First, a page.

(CNN) -- For one of the farthest, coldest places in the solar system, Pluto sure stirs a lot of hot emotions right here on Earth.
It was three years ago Monday that the International Astronomical Union demoted Pluto from a planet to a dwarf planet, a decision that made jaws drop around the world.
An outcry followed, textbooks had to be rewritten, long-held beliefs were shattered, and many people felt our cosmic neighborhood just didn't seem the same with eight -- instead of nine --planets in the solar system.
Today, debate still rages over how to classify the little celestial body, along with others orbiting the sun, but the IAU stands by its definition.
"I think that most of the astronomical community has come to terms with the fact that we now know that the solar system has a continuous distribution of objects from very large down to very small," said Lars Lindberg Christensen, a spokesman for the IAU.
"We now know that what we call the different objects has to necessarily change with time."
Don't tell that to Plutophiles still seething about the decision. Some are even taking action.
Earlier this year, the Illinois Senate adopted a resolution declaring that Pluto was "unfairly downgraded" and restoring "full planetary status" to the celestial body as it "passes overhead through Illinois' night skies."
It also designated March 13, 2009, as "Pluto Day" in honor of the date that its discovery was announced in 1930. (In case you are wondering why the state is so passionate about Pluto: Clyde Tombaugh, who discovered the planet-now-dwarf-planet, was born in Illinois.)
Meanwhile, New Mexico's House of Representatives proclaimed February 18, 2009, as "Pluto is a Planet in New Mexico Day" and praised Tombaugh, who worked in the state for decades and died there in 1997.
Passionate about Pluto
Don't live in those states and want to make your voice heard? You can order "Plutophile" bumper stickers to proclaim your firm support for Pluto, print out a Pluto Fan Club card -- which allows you to declare, "In my heart, Pluto will always be a planet" -- or sign an online petition.
Christensen said 90 percent of the critical e-mails and letters the IAU received after its decision in 2006 came from North America.
Astrophysicist Neil deGrasse Tyson, director of New York City's Hayden Planetarium and author of "The Pluto Files," believes there are two reasons why Americans are so engaged in the issue.
"Disney's dog Pluto was sketched the same year the cosmic object was discovered. And Pluto was discovered by an American. So here you have a recipe for Americans falling in love with a planet that really is just a tiny ice ball," Tyson told Time magazine.
Still, astronomers are divided about the best way to classify Pluto.
At the heart of the matter lies the question: What makes a planet in the solar system?
According to the IAU's definition, it must orbit the sun, it must be big enough for gravity to crush it into a nearly round shape, and it must clear the neighborhood around its orbit. In other words, it must be dominant enough to clear away objects in its orbital space, according to NASA.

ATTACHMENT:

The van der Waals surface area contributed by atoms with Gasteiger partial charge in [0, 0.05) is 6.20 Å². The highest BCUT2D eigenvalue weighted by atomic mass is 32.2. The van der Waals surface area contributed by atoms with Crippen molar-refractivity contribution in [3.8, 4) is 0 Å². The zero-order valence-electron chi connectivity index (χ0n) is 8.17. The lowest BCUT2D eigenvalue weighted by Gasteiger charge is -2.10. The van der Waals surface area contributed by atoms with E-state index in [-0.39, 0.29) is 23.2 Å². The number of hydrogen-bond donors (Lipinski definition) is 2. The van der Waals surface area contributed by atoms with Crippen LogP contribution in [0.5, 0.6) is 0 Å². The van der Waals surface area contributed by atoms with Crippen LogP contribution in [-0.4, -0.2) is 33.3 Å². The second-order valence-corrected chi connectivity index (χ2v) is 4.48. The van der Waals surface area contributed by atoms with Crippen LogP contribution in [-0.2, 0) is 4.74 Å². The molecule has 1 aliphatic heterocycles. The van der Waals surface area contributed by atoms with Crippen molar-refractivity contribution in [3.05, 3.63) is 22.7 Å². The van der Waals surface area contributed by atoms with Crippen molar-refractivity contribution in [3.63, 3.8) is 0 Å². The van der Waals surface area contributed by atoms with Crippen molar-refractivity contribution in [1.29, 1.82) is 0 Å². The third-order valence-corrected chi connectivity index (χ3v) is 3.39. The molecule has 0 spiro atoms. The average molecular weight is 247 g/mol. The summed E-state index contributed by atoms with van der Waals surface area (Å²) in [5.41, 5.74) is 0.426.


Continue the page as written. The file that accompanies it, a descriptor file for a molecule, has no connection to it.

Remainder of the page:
This last point is what proved to be Pluto's demise as a planet: There are other competing objects in its orbit.
Crowded solar system?
Some scientists say that part of the definition doesn't make sense.
"It's kind of like, I'm going to tell you what your car is on the basis of how the traffic around you is behaving," said Mark Sykes, director of the Planetary Science Institute.
The more logical way to classify planets is the geophysical definition, which simply states that planets are round objects that orbit the sun, Sykes argues. The objects must still be big enough so that gravity crushes them into a ball.
"The problem with the geophysical definition is we might have a couple of dozen planets in the solar system as more are discovered in the distant reaches," Sykes said.
He believes the International Astronomical Union's definition won't stick around after NASA spacecraft reach Pluto and Ceres, a Texas-size asteroid in an orbit between Mars and Jupiter that is now also classified as a dwarf planet.
"I think [the IAU's definition] is going to collapse by 2015 when the Dawn mission gets to Ceres and the New Horizons mission gets to Pluto because we're not going to see irregular-shaped, impact crater-filled, boring surfaces. We're going to see dynamic worlds," Sykes said.
The IAU's decision also came under fire because only 4 percent of its scientists participated in the vote that reclassified Pluto. But Christensen said the IAU was following its statutes and bylaws and has passed other resolutions in a similar way.
The subject of Pluto didn't come up at the IAU's general assembly earlier this month in Rio de Janeiro, Brazil, Christensen added.
Sykes countered that astronomers wanted to discuss the issue, just as they have at other recent major meetings, but the IAU didn't allow there to be any sessions on planet classification.
"I think the IAU did a terrible disservice to science, because it gives the public the impression that science is done by votes," Sykes said. "And that's not the way science is done at all."
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